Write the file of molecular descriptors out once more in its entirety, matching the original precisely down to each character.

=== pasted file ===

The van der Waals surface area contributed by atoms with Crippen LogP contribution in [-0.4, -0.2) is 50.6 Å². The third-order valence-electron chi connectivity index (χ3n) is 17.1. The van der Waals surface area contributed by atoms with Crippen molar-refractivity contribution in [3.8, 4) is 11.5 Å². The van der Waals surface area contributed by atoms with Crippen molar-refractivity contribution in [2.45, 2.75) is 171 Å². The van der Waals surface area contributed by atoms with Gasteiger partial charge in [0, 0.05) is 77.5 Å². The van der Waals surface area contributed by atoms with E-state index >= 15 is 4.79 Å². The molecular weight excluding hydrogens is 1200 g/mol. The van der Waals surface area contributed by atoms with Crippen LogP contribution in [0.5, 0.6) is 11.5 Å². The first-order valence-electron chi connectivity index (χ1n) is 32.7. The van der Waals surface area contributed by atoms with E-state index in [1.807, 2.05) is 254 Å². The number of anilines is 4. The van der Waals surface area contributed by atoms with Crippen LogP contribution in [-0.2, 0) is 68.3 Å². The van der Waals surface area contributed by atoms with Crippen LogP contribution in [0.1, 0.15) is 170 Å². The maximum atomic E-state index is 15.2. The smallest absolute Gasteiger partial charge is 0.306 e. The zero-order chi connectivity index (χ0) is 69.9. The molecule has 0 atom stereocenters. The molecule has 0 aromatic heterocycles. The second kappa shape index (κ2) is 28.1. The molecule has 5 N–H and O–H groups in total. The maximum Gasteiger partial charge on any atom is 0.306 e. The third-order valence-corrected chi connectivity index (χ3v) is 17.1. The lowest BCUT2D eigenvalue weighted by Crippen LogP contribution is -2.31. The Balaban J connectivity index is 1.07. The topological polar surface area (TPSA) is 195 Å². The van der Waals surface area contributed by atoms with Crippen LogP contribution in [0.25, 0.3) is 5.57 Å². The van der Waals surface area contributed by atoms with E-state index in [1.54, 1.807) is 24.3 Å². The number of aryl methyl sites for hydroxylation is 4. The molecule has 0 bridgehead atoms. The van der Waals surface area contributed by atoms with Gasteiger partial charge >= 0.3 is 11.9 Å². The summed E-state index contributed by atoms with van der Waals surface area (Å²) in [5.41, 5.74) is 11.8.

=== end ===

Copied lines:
The van der Waals surface area contributed by atoms with Crippen LogP contribution in [-0.4, -0.2) is 50.6 Å². The third-order valence-electron chi connectivity index (χ3n) is 17.1. The van der Waals surface area contributed by atoms with Crippen molar-refractivity contribution in [3.8, 4) is 11.5 Å². The van der Waals surface area contributed by atoms with Crippen molar-refractivity contribution in [2.45, 2.75) is 171 Å². The van der Waals surface area contributed by atoms with Gasteiger partial charge in [0, 0.05) is 77.5 Å². The van der Waals surface area contributed by atoms with E-state index >= 15 is 4.79 Å². The molecular weight excluding hydrogens is 1200 g/mol. The van der Waals surface area contributed by atoms with Crippen LogP contribution in [0.5, 0.6) is 11.5 Å². The first-order valence-electron chi connectivity index (χ1n) is 32.7. The van der Waals surface area contributed by atoms with E-state index in [1.807, 2.05) is 254 Å². The number of anilines is 4. The van der Waals surface area contributed by atoms with Crippen LogP contribution in [-0.2, 0) is 68.3 Å². The van der Waals surface area contributed by atoms with Crippen LogP contribution in [0.1, 0.15) is 170 Å². The maximum atomic E-state index is 15.2. The smallest absolute Gasteiger partial charge is 0.306 e. The zero-order chi connectivity index (χ0) is 69.9. The molecule has 0 atom stereocenters. The molecule has 0 aromatic heterocycles. The second kappa shape index (κ2) is 28.1. The molecule has 5 N–H and O–H groups in total. The maximum Gasteiger partial charge on any atom is 0.306 e. The third-order valence-corrected chi connectivity index (χ3v) is 17.1. The lowest BCUT2D eigenvalue weighted by Crippen LogP contribution is -2.31. The Balaban J connectivity index is 1.07. The topological polar surface area (TPSA) is 195 Å². The van der Waals surface area contributed by atoms with Crippen LogP contribution in [0.25, 0.3) is 5.57 Å². The van der Waals surface area contributed by atoms with E-state index in [1.54, 1.807) is 24.3 Å². The number of aryl methyl sites for hydroxylation is 4. The molecule has 0 bridgehead atoms. The van der Waals surface area contributed by atoms with Gasteiger partial charge >= 0.3 is 11.9 Å². The summed E-state index contributed by atoms with van der Waals surface area (Å²) in [5.41, 5.74) is 11.8.